It is very important that your doctor check your progress at regular visits to make sure this medicine is working properly. Blood tests may be needed to check for unwanted effects.

Check with your doctor right away if you have any of the following symptoms while taking this medicine: convulsions or seizures; decreased urine; drowsiness; dry mouth; excessive thirst; muscle pains or cramps; nausea or vomiting; increased heart rate or pulse; or unusual tiredness or weakness. These may be symptoms of a condition called hypokalemia or low potassium.

This medicine may cause some people to become dizzy. Do not drive, use machines, or do anything else that could be dangerous if you are dizzy.

Drinking alcoholic beverages may also make the dizziness worse. While you are taking this medicine, be careful to limit the amount of alcohol you drink.

Before you have any medical tests, tell the medical doctor in charge that you are taking this medicine. The results of some tests (e.g., tests for parathyroid function) may be affected by this medicine.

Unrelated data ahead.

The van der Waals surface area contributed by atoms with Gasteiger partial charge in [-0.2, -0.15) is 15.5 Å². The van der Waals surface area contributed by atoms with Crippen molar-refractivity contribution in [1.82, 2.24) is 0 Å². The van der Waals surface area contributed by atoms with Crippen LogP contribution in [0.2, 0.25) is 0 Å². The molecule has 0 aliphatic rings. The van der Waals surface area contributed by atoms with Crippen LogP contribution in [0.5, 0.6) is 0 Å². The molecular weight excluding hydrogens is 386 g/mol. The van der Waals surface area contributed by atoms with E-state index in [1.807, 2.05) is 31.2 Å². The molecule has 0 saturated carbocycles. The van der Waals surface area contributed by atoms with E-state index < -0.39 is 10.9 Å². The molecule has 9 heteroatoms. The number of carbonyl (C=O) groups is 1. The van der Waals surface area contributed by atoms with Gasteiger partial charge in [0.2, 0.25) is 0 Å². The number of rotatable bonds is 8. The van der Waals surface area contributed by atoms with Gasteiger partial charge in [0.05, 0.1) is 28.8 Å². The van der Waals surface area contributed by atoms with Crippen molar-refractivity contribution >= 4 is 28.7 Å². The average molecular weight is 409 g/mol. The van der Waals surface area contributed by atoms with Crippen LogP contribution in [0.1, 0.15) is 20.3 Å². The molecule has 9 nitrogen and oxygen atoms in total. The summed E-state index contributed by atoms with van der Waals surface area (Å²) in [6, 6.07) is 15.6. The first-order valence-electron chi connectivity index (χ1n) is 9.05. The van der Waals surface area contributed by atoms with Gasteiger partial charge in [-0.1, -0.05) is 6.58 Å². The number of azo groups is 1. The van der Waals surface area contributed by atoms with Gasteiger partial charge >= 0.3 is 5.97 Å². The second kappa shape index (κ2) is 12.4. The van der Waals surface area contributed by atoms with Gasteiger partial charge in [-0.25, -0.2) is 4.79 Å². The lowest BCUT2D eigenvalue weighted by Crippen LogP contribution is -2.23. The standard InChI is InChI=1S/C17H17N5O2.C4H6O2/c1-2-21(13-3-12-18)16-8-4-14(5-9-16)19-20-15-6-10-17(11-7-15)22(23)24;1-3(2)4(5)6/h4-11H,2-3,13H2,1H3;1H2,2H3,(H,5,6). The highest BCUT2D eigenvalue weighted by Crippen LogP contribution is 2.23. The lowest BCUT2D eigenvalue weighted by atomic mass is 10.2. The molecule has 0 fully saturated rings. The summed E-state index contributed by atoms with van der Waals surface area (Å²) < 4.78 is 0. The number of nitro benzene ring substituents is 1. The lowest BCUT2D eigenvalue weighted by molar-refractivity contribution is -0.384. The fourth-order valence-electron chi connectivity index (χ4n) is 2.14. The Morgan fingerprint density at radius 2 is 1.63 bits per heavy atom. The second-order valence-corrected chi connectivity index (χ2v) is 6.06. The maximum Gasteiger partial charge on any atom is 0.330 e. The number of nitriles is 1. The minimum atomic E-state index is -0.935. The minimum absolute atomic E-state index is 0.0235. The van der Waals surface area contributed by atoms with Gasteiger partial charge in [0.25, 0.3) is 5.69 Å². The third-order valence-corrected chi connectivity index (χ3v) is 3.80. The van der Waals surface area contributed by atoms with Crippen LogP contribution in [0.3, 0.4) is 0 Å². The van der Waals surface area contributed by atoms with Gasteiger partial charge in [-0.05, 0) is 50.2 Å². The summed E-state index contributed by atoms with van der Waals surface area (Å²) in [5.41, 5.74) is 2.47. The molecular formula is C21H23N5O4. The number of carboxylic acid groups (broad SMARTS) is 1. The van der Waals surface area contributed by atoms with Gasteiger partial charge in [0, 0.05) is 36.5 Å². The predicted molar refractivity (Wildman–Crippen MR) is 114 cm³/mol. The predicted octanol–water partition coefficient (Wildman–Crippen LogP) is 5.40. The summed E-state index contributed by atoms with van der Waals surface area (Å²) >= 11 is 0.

What Are Reasons I Shouldn't Take Diuril?

Diuril is not appropriate for everyone. You should not take this medication if you are allergic to chlorothiazide or any of the inactive ingredients in Diuril.

Diuril may be used with caution in some people only if the healthcare provider determines it is safe. This also includes people allergic to sulfonamide drugs—a large category of man-made, synthetic drugs used for everything from diabetes to pain relief.

What Other Interactions May Interact With Diuril?

Tell your healthcare provider about all of the medicines you take, including prescription and over-the-counter (OTC) medicines, and vitamins or supplements. 

Certain medications interact with chlorothiazide, causing more side effects or lowering how well the drugs work. Avoid taking these medications with Diuril:

Other drug interactions may occur with Diuril. Consult your healthcare provider for a complete list of drug interactions.

What Medications Are Similar?

Other medications used to treat high blood pressure or edema like Diuril include:

Although thiazides are frequently prescribed, chlorothiazide is not used as often.

Hydrochlorothiazide and chlorthalidone are usually the first drugs ordered for people with high blood pressure by a healthcare provider.

In comparison, indapamide and metolazone primarily treat edema in people with heart failure.